Coronavirus Leads to Nosedive in Remittances in Latin America

By Humberto Marquez (IPS)

Remittances now account for an important portion of GDP in Latin America and the Caribbean and support millions of families, so the drop in this source of income is shaking the economies of many countries and deepening poverty in the region. CREDIT: World Bank

HAVANA TIMES – Remittances that support millions of households in Latin America and the Caribbean have plunged as family members lose jobs and income in their host countries, with entire families sliding back into poverty, as a result of the COVID-19 health crisis and global economic recession.

The region will receive a projected 77.5 billion dollars in remittances this year, 19.3 percent less than the 96 billion dollars it received in 2019, according to provisional forecasts by the World Bank.

The damage “can be understood from the angle of consumption. Six million households, of the 30 million that receive remittances, will not have them this year, and another eight million will lose at least one month of that income,” expert Manuel Orozco told IPS from Washington, D.C.

Remittances in the region average 212 dollars per month, according to studies by the Inter-American Development Bank (IDB).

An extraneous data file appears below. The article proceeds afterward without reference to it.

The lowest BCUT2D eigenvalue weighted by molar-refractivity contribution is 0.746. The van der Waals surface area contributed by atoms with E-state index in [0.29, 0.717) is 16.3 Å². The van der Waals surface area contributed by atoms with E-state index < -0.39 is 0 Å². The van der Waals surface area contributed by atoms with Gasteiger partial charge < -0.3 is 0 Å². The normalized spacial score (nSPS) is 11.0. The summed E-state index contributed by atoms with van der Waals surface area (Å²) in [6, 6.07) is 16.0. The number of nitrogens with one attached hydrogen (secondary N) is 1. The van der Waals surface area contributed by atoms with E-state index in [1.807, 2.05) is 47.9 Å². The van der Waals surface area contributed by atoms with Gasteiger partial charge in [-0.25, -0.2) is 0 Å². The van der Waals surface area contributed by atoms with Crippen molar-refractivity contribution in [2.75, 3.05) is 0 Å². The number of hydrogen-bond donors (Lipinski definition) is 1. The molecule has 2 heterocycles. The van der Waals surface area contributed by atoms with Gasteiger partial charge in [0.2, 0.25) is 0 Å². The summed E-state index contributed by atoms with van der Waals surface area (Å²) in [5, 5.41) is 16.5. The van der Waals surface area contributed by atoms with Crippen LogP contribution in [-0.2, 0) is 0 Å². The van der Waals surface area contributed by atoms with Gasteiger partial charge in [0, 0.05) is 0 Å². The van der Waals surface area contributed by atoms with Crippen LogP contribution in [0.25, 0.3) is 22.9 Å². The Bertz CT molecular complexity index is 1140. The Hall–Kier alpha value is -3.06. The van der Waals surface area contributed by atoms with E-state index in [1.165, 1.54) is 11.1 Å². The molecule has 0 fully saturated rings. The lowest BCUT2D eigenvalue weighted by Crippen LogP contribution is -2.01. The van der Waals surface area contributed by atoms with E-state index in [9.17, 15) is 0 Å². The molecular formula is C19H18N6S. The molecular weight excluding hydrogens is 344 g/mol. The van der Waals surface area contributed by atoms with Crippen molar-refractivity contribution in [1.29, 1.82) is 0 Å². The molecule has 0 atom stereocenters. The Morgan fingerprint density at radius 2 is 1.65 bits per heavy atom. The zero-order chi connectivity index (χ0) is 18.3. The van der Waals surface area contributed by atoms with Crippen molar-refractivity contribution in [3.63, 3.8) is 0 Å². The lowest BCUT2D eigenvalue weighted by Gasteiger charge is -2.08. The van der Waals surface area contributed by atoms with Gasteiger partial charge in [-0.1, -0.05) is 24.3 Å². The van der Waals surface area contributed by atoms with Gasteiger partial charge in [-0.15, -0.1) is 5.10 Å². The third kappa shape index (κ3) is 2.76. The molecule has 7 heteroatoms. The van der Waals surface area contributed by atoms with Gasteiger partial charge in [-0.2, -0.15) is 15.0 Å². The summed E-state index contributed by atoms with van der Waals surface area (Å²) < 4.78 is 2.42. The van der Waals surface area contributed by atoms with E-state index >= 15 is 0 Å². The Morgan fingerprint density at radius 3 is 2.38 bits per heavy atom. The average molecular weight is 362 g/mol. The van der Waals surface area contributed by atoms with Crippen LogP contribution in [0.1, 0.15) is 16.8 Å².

Remittances “represent 50 percent of the total income of the households that receive money from family members abroad, and increase their savings capacity to more than double that of the average population,” said Orozco, who heads the migration, remittances and development programme at the Inter-American Dialogue organisation.

“The projected fall, which would be the sharpest decline in recent history, is largely due to a fall in the wages and employment of migrant workers, who tend to be more vulnerable to loss of employment and wages during an economic crisis in a host country,” the World Bank stated in a report.

The cause of this was the shutdown of entire segments of economic activity in an attempt to curb the spread of the COVID-19 virus, which deprived migrants of their sources of employment and income, thus undermining their ability to send money back home to their families.